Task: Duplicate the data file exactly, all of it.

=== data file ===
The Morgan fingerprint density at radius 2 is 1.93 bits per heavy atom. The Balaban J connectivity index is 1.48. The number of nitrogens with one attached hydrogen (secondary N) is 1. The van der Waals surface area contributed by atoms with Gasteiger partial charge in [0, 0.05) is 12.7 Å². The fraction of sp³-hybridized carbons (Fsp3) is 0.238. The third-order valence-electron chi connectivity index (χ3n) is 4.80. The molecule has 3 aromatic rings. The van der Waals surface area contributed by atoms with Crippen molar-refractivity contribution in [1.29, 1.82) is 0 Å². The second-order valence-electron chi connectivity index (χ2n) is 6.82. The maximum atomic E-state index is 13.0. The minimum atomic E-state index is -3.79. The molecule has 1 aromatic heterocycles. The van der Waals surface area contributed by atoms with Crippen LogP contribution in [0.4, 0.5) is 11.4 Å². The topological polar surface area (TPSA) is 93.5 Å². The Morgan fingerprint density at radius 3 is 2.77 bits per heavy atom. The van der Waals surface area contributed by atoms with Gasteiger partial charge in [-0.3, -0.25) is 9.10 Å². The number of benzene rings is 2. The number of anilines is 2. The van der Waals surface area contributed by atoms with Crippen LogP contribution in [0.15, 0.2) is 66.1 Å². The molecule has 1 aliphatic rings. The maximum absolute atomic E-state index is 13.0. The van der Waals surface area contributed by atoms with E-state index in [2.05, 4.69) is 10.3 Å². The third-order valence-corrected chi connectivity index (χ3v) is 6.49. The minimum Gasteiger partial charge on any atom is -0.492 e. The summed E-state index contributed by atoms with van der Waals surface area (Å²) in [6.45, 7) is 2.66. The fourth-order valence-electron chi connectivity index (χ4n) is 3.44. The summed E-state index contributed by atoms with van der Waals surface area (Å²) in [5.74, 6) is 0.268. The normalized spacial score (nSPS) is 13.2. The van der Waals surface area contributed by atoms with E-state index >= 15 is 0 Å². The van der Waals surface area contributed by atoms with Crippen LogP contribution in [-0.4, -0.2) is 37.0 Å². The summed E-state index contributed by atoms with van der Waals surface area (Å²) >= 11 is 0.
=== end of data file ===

The Morgan fingerprint density at radius 2 is 1.93 bits per heavy atom. The Balaban J connectivity index is 1.48. The number of nitrogens with one attached hydrogen (secondary N) is 1. The van der Waals surface area contributed by atoms with Gasteiger partial charge in [0, 0.05) is 12.7 Å². The fraction of sp³-hybridized carbons (Fsp3) is 0.238. The third-order valence-electron chi connectivity index (χ3n) is 4.80. The molecule has 3 aromatic rings. The van der Waals surface area contributed by atoms with Crippen molar-refractivity contribution in [1.29, 1.82) is 0 Å². The second-order valence-electron chi connectivity index (χ2n) is 6.82. The maximum atomic E-state index is 13.0. The minimum atomic E-state index is -3.79. The molecule has 1 aromatic heterocycles. The van der Waals surface area contributed by atoms with Crippen LogP contribution in [0.4, 0.5) is 11.4 Å². The topological polar surface area (TPSA) is 93.5 Å². The Morgan fingerprint density at radius 3 is 2.77 bits per heavy atom. The van der Waals surface area contributed by atoms with Gasteiger partial charge in [-0.3, -0.25) is 9.10 Å². The number of benzene rings is 2. The number of anilines is 2. The van der Waals surface area contributed by atoms with Crippen LogP contribution in [0.15, 0.2) is 66.1 Å². The molecule has 1 aliphatic rings. The maximum absolute atomic E-state index is 13.0. The van der Waals surface area contributed by atoms with E-state index in [2.05, 4.69) is 10.3 Å². The third-order valence-corrected chi connectivity index (χ3v) is 6.49. The minimum Gasteiger partial charge on any atom is -0.492 e. The summed E-state index contributed by atoms with van der Waals surface area (Å²) in [6.45, 7) is 2.66. The fourth-order valence-electron chi connectivity index (χ4n) is 3.44. The summed E-state index contributed by atoms with van der Waals surface area (Å²) in [5.74, 6) is 0.268. The normalized spacial score (nSPS) is 13.2. The van der Waals surface area contributed by atoms with E-state index >= 15 is 0 Å². The van der Waals surface area contributed by atoms with Crippen LogP contribution in [-0.4, -0.2) is 37.0 Å². The summed E-state index contributed by atoms with van der Waals surface area (Å²) >= 11 is 0.